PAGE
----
I had a pair of .05 shim/spacers made out of aluminum, yesterday and they look like will do the job. If they work out then I may make some out of steel but I do not think that will be necessary. Side loads should be minimum. I will inspect at each chain lube. Will install tomorrow and post results.
It is my assumption the both of the sprockets are symmetrical but they might not be. I will get a distance from the case to they outside of the sprocket teeth, which should be the easiest. and then match the new sprocket to that number. Either one shim goes on each side or they both go on one side. As you can tell from the photo, if it made it, that the 17th sprocket has a recesses in the outside for the sprocket in the rubber part. I do not know why. Oh well.
Thanks for all of the info. It is always nice to have an extra set of, knowledgeable, eyes and minds helping.
Aluminum will do nicely, as long as the temper is T4 to T6.
From the picture, I would say both shims on the outside is probably what it needs. The easiest test is to lay both sprockets trans side down on a flat surface that doesn't normally have food on it (don't ask) and compare the tooth height -- I'm willing to bet the teeth will be very close to the same, in which case both shims go on the outside. If the new sprocket teeth are higher, it will have to be flipped over and shimmed on the trans side.
As to it's being left to float -- often in racing it will be left to float, sometimes a considerable amount. In the old flexi flyer days, frame flex when pushed hard would misalign the sprockets, so some float is left in to partially compensate. On the street, however, excessive float is not desirable: when racing, you are either speeding up or slowing down, varying the load and the load geometry. On the street, droning down the superslab at 76 MPH with Strunz and Farah cranked in the earbuds, the load has been constant for hours and therefore stuck in a particular orientation, which will not necessarily be in optimal alignment. A small amount of float is desirable: in the .010 to .018 range, just don't overdo it.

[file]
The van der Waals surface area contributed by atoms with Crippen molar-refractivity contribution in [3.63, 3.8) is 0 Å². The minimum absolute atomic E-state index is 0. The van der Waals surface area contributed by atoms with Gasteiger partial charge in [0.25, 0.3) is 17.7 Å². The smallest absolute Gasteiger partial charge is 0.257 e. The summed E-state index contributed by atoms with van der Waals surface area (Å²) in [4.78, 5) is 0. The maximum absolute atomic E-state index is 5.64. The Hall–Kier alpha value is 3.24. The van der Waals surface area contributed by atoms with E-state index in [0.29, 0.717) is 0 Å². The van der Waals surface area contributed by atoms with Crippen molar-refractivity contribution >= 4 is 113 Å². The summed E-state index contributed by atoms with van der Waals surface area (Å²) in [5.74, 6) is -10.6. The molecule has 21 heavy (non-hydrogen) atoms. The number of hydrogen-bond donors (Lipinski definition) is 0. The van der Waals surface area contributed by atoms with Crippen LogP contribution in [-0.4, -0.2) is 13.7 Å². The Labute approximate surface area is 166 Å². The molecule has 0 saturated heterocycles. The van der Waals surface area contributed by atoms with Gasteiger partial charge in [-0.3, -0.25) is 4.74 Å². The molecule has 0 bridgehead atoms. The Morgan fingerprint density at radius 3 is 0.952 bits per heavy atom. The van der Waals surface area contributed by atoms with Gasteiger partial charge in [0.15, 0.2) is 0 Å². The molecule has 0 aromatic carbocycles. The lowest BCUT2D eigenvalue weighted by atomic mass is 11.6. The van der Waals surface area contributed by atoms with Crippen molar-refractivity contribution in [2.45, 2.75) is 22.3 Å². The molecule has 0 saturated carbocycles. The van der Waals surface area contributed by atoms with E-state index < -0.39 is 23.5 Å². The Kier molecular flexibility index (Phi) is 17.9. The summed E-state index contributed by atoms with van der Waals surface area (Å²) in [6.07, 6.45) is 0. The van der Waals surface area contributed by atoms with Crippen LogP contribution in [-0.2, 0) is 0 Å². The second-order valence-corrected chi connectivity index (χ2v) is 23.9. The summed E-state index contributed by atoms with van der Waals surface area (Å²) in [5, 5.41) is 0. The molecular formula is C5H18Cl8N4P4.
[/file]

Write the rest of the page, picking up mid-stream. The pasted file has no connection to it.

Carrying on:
So mount it up, being sure to use a fair amount of high pressure grease on everything but the bolt, and let us know how it goes -- I briefly toyed with the idea of putting a 17t on, but realized it would not suit my commute: at my normal 82 to 87 MPH computed speed, it's in an absolute sweet spot as regards vibration (practically none) in the 5100 - 5500 range. Plus, this is in the meat of the torque curve -- it takes a quick twist to get from 80 to 100 in just over 2 seconds, decreasing "hang time" when passing. In a word: WAAAHOOOO! A 17 would make these speeds miserable, right in the 4300 to 4900 range (ugh!). For me, and for now, Honda hit the nail squarely on the head.
Good luck with this.
I've come to the conclusion that I'm having way too much fun on my bone stock '02 screaming yellow 919, which I've named Falcon. It makes me look forward to a 30 mile drone on the 405 to Long Beach. Amazing.